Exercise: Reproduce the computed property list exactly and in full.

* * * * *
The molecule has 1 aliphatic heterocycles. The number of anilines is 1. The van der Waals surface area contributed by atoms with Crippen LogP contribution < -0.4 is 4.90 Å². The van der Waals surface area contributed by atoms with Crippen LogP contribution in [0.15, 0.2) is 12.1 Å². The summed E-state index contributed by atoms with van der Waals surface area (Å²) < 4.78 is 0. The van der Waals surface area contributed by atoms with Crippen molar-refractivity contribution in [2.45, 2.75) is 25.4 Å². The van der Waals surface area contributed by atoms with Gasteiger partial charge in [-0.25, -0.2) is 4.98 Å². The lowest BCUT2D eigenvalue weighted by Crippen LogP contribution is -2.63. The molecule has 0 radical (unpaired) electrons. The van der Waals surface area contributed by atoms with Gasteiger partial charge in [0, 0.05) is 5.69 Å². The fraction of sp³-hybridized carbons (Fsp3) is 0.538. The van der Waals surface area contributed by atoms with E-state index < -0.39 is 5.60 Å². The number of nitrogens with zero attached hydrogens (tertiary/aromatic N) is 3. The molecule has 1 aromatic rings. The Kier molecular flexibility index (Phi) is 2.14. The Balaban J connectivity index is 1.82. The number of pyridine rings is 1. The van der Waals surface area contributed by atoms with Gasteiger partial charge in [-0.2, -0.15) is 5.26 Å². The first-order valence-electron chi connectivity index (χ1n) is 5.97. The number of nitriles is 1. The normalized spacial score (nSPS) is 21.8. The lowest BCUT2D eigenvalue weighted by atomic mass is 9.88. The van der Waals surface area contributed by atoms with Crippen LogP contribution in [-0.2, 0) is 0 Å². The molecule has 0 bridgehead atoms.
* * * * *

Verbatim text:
The molecule has 1 aliphatic heterocycles. The number of anilines is 1. The van der Waals surface area contributed by atoms with Crippen LogP contribution < -0.4 is 4.90 Å². The van der Waals surface area contributed by atoms with Crippen LogP contribution in [0.15, 0.2) is 12.1 Å². The summed E-state index contributed by atoms with van der Waals surface area (Å²) < 4.78 is 0. The van der Waals surface area contributed by atoms with Crippen molar-refractivity contribution in [2.45, 2.75) is 25.4 Å². The van der Waals surface area contributed by atoms with Gasteiger partial charge in [-0.25, -0.2) is 4.98 Å². The lowest BCUT2D eigenvalue weighted by Crippen LogP contribution is -2.63. The molecule has 0 radical (unpaired) electrons. The van der Waals surface area contributed by atoms with Gasteiger partial charge in [0, 0.05) is 5.69 Å². The fraction of sp³-hybridized carbons (Fsp3) is 0.538. The van der Waals surface area contributed by atoms with E-state index < -0.39 is 5.60 Å². The number of nitrogens with zero attached hydrogens (tertiary/aromatic N) is 3. The molecule has 1 aromatic rings. The Kier molecular flexibility index (Phi) is 2.14. The Balaban J connectivity index is 1.82. The number of pyridine rings is 1. The van der Waals surface area contributed by atoms with Gasteiger partial charge in [-0.2, -0.15) is 5.26 Å². The first-order valence-electron chi connectivity index (χ1n) is 5.97. The number of nitriles is 1. The normalized spacial score (nSPS) is 21.8. The lowest BCUT2D eigenvalue weighted by atomic mass is 9.88. The van der Waals surface area contributed by atoms with Crippen LogP contribution in [-0.2, 0) is 0 Å². The molecule has 0 bridgehead atoms.